Use of Faricimab in Clinical Practice in nAMD and DME


Drs Rishi P. Singh and M. Ali Khan review the real-world experience of using faricimab to treat nAMD and DME, as well as its durability compared to clinical trials.

Rishi P. Singh, MD: We’ve obviously had the newer generation, anti-VEGFs [vascular endothelial growth factor] and Ang2 inhibitors together approved recently. We had recent approval of faricimab, which is a combined bispecific Ang2 anti-VEGF treatment. We had high-dose aflibercept approved as well, which was…8 mg of aflibercept compared to the 2 mg standard dosing. I think that faricimab was first on the scene, and we’ll talk about that a little bit more in detail. I would like to get your clinical insights as far as how it’s played out in your practice. And what I can tell you about the studies in LUCERNE, which are the neovascular AMD [age-related macular edema] trials and the YOSEMITE and RHINE trials, which were the DME [diabetic macular edema] trials, is that they were able to show with a comparator to aflibercept given every 8 weeks that they were able to treat-and-extend these patients with a set force paradigm to a significant extent. And in fact, 75% or 78% of patients were able to achieve a Q12 week [every 12 weeks] or beyond interval of retreatment into year 2. And I’d just like to ask you, given some of this baseline data from YOSEMITE and RHINE and TENAYA and LUCERNE, which we saw similar numbers and rates of 70% to 80 % Q12 and beyond, what are you seeing in clinical practice? Are these patients getting that durability or is it because you’re using one of those for recalcitrant patients more often than not and then treating those patients and may not see the same benefit per se?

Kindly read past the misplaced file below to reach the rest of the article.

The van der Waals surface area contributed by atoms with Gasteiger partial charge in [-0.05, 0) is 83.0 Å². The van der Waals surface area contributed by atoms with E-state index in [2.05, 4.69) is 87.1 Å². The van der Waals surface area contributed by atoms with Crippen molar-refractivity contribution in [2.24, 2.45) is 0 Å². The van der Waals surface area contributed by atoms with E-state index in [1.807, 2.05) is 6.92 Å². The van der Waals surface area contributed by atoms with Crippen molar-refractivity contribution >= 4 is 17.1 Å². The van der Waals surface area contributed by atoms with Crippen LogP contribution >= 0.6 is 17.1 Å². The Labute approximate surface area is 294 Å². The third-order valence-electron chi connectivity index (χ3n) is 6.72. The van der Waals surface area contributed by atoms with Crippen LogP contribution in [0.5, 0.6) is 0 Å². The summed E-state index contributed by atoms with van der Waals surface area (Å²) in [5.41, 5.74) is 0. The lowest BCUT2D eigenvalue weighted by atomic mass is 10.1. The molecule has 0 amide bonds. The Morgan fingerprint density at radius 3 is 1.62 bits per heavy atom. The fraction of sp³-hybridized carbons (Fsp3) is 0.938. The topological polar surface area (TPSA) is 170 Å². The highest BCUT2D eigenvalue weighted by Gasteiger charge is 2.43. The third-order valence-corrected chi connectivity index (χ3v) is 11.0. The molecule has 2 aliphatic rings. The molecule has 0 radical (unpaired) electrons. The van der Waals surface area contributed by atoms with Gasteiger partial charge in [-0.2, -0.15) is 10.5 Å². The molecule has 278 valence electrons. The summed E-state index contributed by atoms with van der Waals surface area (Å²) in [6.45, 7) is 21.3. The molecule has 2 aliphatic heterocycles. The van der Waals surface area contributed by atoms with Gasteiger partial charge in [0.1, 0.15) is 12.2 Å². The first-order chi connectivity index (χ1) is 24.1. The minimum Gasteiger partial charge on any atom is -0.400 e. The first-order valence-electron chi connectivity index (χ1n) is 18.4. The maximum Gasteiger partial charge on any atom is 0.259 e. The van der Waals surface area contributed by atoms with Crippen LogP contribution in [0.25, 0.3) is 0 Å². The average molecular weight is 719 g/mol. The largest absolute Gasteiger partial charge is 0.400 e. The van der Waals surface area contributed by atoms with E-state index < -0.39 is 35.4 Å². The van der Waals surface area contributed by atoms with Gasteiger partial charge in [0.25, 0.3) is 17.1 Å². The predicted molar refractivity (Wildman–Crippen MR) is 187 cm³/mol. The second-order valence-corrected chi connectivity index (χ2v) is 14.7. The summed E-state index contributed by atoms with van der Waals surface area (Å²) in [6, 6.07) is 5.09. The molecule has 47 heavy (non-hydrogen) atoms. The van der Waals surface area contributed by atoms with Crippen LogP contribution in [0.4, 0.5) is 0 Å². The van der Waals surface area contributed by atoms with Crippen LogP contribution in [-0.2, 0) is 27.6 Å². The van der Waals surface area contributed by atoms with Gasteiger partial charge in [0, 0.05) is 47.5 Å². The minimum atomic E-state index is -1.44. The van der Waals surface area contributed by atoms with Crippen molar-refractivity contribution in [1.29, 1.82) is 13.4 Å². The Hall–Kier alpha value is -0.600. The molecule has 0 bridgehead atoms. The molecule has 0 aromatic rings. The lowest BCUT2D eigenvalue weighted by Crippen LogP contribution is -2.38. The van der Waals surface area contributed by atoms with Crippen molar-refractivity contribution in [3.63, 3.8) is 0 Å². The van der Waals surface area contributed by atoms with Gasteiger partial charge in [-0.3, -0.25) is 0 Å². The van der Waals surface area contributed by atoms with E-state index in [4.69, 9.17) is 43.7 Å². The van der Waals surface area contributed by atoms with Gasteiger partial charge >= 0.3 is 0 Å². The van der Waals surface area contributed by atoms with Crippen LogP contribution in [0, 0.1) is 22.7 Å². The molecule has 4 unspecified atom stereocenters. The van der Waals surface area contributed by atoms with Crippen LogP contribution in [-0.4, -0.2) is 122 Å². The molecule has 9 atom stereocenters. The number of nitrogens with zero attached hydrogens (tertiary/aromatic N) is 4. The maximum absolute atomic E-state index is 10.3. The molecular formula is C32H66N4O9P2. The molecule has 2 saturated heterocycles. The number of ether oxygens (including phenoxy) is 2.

M. Ali Khan, MD, FACS, FASRS: Yeah, I think that’s the big distinction. Are we really [working with] treatment-naive patients or are we [treating] patients who have previously been on high burden anti-VEGF of other agents prior? So for the kind of the initial [treatment-naive population], I think we all have a little less experience because of the relatively newer drug, but I have been able to see patients extend out to the 12 week or more interval. And I think partially because in the trials, the extension was 4 weeks at a time, which is quite a bit longer than I think what most of us do in clinical practice with treat-and-extend, usually 1 to 2 weeks at a time. So I’ve been a little bit more liberal about how far I will extend in between visits, usually 2 weeks or so at least. But for the recalcitrant cases, I think it’s still tough. I mean, I think these are just high anti-VEGF burden patients and even though we’re adding an additional blockade of Ang2, many of these patients have stayed at least on a 6- to 8-week interval similar to what they were before. There’s still some anatomic changes that I feel like I’m seeing anecdotally, but the interval is still tough to extend because of their visual acuity for me. So I think the recalcitrant traces are tough for any drug, to be perfectly honest, but for the treatment-naive, I think we are seeing some longer intervals.

Rishi P. Singh, MD: I couldn’t agree more. In my practice, too, I started dosing faricimab and I did get a week or 2 extension, I think in those patients who are most recalcitrant, but in the treatment-naive population, I don’t think I have enough experience to talk about [it] this far. There have been some real-world clinical trials have shown some…benefit at extending intervals earlier in patients for those conditions. But yet we don’t have enough data; I think a [we need] year out yet to see that difference there.

Transcript is AI-generated and edited for clarity and readability.

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